24th April 2018
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Green Lily tragedy – 20th anniversary commemoration planned

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A helicopter winchman who lost his life during a rescue operation will be remembered in a wreath-laying ceremony to mark the 20th anniversary of his death.

Billy Deacon was lost on 19th November 1997 when the freighter Green Lily ran aground at Grutwick, Bressay.

Although her 15 strong crew were rescued by the Lerwick Lifeboat and the Coastguard helicopter, Mr Deacon died when he was swept overboard from the ship.

Mr Deacon was posthumously awarded the George Medal, and crews from both the lifeboat and helicopter were honoured by the RNLI and Bristow’s Search and Rescue, with lifeboat coxswain Hewitt Clark being awarded the RNLI’s Gold Medal.

Both Bristow and the Lerwick lifeboat crew plan to mark the anniversary. They are due to simultaneously lay wreaths at the site of the grounding at midday on 19th November. This will be followed by a service in Lerwick.

A commemorative exhibition will also be held in the Shetland Museum from 14th–25th November.

Bristow’s chief pilot at Sumburgh Search and Rescue, Stuart Cunliffe, said: “The tragic events of the Green Lily rescue highlight the dangers that rescue crews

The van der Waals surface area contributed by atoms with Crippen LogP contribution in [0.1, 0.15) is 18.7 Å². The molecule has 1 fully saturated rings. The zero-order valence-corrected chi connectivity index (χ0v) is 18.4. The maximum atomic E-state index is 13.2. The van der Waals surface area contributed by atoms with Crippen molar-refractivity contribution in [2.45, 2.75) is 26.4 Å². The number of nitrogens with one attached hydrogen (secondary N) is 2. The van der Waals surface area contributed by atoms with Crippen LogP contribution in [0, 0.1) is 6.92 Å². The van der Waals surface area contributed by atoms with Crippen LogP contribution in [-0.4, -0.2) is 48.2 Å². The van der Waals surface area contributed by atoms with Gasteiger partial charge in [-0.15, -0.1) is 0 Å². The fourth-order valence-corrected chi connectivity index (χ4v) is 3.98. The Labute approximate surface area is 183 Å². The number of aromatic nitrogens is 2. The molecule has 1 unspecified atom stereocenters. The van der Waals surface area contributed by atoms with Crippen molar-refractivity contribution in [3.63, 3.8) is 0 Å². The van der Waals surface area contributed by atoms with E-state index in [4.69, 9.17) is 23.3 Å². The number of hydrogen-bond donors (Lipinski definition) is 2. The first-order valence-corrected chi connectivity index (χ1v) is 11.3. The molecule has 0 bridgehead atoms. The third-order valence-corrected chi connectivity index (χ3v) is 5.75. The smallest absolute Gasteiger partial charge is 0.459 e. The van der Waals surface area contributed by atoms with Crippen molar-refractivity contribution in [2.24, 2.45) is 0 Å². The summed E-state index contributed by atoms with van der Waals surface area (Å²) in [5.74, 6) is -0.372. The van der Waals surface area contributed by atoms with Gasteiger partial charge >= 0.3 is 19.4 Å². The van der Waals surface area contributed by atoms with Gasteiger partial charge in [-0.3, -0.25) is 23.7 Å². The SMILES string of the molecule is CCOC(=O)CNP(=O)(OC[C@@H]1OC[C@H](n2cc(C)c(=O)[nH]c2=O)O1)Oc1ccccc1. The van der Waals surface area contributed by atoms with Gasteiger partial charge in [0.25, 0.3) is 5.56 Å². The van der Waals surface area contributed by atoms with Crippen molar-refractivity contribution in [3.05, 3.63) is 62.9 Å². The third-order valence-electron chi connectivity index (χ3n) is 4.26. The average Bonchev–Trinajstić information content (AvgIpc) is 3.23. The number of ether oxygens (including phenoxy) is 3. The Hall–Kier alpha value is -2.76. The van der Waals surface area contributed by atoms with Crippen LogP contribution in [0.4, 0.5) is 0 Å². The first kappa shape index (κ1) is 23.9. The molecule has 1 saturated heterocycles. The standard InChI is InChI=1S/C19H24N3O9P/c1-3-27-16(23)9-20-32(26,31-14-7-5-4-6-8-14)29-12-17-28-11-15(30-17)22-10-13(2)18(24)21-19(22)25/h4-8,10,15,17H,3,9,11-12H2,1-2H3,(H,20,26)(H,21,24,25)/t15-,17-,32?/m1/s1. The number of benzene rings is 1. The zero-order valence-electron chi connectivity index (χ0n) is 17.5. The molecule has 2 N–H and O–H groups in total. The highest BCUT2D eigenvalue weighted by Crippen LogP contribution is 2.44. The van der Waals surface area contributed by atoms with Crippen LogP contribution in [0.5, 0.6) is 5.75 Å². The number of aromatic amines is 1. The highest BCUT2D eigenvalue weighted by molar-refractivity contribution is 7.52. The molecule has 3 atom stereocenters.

are constantly exposed to in the conduct of their duties.

“This accident is a continued reminder of the dedication, professionalism and the heroism required of individuals that practice search and rescue on a daily basis, whether by air, land or sea.”

Lifeboat Operations Manager, Malcolm Craigie added: “It’s important that we commemorate the tragic loss of Billy Deacon that day, and the skill and bravery of both crews in saving the lives of 15 seamen.”

About Ryan Taylor

Ryan Taylor has worked as a reporter since 1995, and has been at The Shetland Times since 2007, covering a wide variety of news topics. Before then he reported for other newspapers in the Highlands, where he was raised, and in Fife, where he began his career with DC Thomson. He also has experience in broadcast journalism with Grampian Television. He has lived in Shetland since 2002, where he harbours an unhealthy interest in old cars and motorbikes.

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